At this time Michael D. Higgins was rocking the Irish arts industry with the introduction of a new tax incentive, Section 35, to stimulate production in Ireland. Morgan saw this as a way of enticing US productions to Ireland and he knew of one international project seeking a shooting location – Mel Gibson’s epic Braveheart. Negotiations began with producer Steve McEveety and, using the Irish Army to seal the deal, Morgan secured the production of the big-budget film on location in Ireland – a major coup for the producer and a major turning point for the Irish film industry.

Following the Oscar winning success of Braveheart, Morgan established his own production company World 2000 Entertainment and tirelessly promoted Ireland’s favourable tax incentives, stunning locations, experienced crew, first-class facilities and céad míle fáilte, to secure Irish shoots for feature films including Disney’s The Count of Monte Cristo, starring Guy Pearce and Jim Caviezel; the Oscar nominated drama Angela’s Ashes; PBS television movie David Copperfield; large scale fantasy thriller Reign of Fire and the Joel Schumacher’s critically acclaimed story of Irish crime reporter Veronica Guerin. In 2003, the Showtime TV movie The Roman Spring of Mrs Stone, starring Helen Mirren and Olivier Martinez, brought Morgan O’Sullivan his first prime-time Emmy nomination.

This period of intense production saw Morgan O’Sullivan working as producer / co-producer / exec producer on these projects, garnering a reputation for being one of the most significant contributors to the Irish film and television throughout this time.

Moving further into the new century Morgan joined forces with Disney / Miramax Films to bring more large scale productions to Irish shores; Ella Enchanted, starring Anne Hathaway and Hugh Dancy; Antoine Fuqua’s King Arthur, with Clive Owen and Keira Knightley; and Julian Jarrold’s Austin biopic, Becoming Jane.
Morgan O’Sullivan’s has an un-yielding passion for producing a world-class standard of production here in Ireland and has that exceptional combination of talents every successful producer must possess; a shrewd business sense and a true love for telling stories on screen. In 2006, Morgan secured the production of Showtime’s period drama The Tudors, with Irish actor Jonathan Rhys Meyers playing a 20th Century version of King Henry VIII. The multi-Emmy and IFTA Award winning drama became a worldwide sensation, telling the story of Henry VIII over four series, all of which were filmed on location in Ireland. The scale and impact of this production was immeasurable; financial rewards alone saw The Tudors employing over 300 staff every week of production, adding millions to the Irish economy and further cementing Ireland’s status of excellence in producing world-class film and television production.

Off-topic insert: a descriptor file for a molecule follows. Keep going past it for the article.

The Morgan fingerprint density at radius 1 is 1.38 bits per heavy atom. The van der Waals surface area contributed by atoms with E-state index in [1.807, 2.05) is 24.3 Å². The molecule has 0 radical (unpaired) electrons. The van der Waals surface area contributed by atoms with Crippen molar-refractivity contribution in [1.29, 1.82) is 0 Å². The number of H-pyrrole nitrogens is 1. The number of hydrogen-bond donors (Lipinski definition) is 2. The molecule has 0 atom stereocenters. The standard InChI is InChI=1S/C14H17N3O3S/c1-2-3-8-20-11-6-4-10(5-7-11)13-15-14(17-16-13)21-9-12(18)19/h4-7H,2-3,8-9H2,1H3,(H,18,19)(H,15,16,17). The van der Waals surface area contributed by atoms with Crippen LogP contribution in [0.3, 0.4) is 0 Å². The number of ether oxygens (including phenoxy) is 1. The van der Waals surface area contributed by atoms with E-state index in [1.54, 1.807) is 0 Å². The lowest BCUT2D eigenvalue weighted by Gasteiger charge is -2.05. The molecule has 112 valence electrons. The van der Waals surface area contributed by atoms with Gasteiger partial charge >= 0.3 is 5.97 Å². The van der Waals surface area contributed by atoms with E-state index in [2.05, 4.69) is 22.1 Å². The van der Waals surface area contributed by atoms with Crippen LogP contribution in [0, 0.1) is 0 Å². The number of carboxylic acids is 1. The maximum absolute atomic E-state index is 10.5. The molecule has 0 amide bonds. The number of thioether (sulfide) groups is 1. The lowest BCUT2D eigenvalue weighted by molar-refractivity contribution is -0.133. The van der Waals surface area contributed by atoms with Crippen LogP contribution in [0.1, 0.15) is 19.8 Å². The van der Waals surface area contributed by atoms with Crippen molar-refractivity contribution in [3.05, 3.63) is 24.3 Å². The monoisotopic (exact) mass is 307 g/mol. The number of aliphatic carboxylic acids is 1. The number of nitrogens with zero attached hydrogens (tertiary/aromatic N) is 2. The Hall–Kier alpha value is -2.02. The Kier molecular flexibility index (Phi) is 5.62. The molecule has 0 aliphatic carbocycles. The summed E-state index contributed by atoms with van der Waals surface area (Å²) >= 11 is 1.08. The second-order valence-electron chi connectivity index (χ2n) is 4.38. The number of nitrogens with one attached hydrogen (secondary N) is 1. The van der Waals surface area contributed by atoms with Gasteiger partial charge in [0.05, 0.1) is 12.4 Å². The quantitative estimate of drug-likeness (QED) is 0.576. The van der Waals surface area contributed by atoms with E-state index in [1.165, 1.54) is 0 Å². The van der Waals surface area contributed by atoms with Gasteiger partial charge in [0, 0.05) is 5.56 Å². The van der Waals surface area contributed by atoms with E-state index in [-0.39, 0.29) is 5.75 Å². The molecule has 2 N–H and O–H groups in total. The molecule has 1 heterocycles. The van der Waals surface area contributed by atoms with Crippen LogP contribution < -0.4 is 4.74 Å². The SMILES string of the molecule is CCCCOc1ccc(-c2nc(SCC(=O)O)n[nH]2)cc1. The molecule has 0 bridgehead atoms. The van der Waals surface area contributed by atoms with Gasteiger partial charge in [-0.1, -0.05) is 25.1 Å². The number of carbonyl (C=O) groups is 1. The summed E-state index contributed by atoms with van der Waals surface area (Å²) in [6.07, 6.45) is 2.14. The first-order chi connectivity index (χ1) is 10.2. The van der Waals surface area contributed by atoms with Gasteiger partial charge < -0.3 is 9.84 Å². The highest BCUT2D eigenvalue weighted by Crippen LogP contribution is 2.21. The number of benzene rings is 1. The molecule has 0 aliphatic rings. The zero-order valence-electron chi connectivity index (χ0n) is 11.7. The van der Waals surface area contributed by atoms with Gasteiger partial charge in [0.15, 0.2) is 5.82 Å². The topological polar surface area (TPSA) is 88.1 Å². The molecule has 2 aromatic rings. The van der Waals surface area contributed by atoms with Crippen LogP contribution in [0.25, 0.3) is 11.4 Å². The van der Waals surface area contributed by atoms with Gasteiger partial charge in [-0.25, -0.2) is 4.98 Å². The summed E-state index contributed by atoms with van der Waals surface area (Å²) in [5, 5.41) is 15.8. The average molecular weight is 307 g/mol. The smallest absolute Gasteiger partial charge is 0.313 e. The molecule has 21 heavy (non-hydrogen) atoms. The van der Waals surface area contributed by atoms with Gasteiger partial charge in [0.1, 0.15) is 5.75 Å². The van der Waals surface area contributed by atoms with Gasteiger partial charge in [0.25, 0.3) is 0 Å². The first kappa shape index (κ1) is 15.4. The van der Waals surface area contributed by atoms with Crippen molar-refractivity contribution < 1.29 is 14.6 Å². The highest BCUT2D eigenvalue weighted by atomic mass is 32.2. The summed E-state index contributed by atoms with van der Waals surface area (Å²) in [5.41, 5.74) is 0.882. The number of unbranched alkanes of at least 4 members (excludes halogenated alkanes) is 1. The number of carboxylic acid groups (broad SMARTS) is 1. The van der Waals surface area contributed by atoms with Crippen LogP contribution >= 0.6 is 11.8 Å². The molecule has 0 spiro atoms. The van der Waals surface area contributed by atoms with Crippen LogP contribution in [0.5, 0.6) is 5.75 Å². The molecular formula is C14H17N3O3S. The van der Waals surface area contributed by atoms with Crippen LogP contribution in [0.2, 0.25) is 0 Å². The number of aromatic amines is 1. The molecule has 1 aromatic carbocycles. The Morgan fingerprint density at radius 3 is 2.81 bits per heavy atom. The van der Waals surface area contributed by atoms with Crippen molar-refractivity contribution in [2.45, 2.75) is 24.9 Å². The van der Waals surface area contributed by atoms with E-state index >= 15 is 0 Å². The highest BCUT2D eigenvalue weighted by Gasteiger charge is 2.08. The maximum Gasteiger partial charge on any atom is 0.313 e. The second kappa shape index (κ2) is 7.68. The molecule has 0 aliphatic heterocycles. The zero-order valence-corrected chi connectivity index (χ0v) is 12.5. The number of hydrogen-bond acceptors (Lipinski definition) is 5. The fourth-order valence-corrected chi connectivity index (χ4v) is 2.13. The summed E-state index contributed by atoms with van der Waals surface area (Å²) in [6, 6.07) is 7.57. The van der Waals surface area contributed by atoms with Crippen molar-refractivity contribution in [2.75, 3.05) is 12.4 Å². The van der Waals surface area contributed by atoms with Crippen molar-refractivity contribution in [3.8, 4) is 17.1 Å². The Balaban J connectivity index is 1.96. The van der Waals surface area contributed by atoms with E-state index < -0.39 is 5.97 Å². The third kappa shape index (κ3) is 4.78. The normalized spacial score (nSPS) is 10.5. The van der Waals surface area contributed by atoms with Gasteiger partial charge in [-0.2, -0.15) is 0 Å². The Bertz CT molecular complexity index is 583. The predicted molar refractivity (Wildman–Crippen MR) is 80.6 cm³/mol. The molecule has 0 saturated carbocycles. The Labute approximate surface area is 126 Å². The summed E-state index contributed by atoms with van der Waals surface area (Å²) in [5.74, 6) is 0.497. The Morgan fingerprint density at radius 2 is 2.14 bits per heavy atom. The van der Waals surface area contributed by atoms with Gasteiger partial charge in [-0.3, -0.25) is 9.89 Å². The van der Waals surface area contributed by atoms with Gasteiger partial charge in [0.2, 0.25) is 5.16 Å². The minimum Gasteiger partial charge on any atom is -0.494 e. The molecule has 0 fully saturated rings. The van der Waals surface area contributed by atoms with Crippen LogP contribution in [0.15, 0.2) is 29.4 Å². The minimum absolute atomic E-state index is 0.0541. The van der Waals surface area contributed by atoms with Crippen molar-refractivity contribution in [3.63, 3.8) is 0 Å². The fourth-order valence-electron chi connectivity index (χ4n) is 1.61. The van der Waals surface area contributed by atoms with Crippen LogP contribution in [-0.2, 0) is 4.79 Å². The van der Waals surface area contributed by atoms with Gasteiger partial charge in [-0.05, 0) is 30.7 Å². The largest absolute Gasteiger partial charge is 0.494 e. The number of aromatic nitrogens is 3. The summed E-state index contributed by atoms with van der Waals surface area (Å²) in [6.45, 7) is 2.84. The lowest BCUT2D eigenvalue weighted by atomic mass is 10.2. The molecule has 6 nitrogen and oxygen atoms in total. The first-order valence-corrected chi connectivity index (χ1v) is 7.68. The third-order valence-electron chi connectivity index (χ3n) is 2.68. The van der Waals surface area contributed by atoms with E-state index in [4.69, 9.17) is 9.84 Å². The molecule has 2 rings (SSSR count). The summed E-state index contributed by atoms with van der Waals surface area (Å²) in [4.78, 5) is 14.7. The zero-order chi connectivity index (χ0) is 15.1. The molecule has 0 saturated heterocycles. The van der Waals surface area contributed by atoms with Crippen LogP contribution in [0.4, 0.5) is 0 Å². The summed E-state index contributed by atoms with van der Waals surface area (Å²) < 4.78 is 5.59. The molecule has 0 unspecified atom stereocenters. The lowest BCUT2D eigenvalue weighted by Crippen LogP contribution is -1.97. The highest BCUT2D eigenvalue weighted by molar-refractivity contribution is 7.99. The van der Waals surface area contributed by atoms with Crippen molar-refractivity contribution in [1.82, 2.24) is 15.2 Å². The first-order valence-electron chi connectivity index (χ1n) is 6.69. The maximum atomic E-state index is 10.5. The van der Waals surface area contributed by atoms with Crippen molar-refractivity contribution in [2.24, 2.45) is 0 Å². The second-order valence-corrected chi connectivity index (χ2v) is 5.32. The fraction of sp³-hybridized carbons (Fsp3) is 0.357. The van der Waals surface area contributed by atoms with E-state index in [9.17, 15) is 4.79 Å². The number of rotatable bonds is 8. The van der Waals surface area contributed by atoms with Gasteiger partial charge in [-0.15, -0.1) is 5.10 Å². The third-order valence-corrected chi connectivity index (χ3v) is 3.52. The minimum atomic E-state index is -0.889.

Most recently in 2010, undeterred by tough economic times in Ireland, Morgan spearheaded the Irish production of Camelot, another big budget series this time for US television giant Starz, which filmed on location at Ardmore Studios and around Ireland for six months.

Throughout his career Morgan O’Sullivan’s projects have received numerous accolades including five Oscars, three BAFTAs, Six Emmys and 25 IFTAs. In the 1960’s Morgan dared to dream of an Irish film industry, he helped create that industry and is now working to secure its lasting survival. IFTAs Outstanding Contribution to Industry Award honours the life Morgan O’Sullivan has dedicated to the Irish film and television industry and recognises the wonderful legacy he has created.

Commenting about his Outstanding Contribution to Industry IFTA Award Morgan O’Sullivan said:
“I would like to dedicate this award to all of the people who have supported me down through the years but particularly the Irish Film and Television community.”

The 8th Annual Irish Film & Television Awards take place in Dublin on Saturday 12th of February and will broadcast LIVE on RTÉ One at 9.30pm.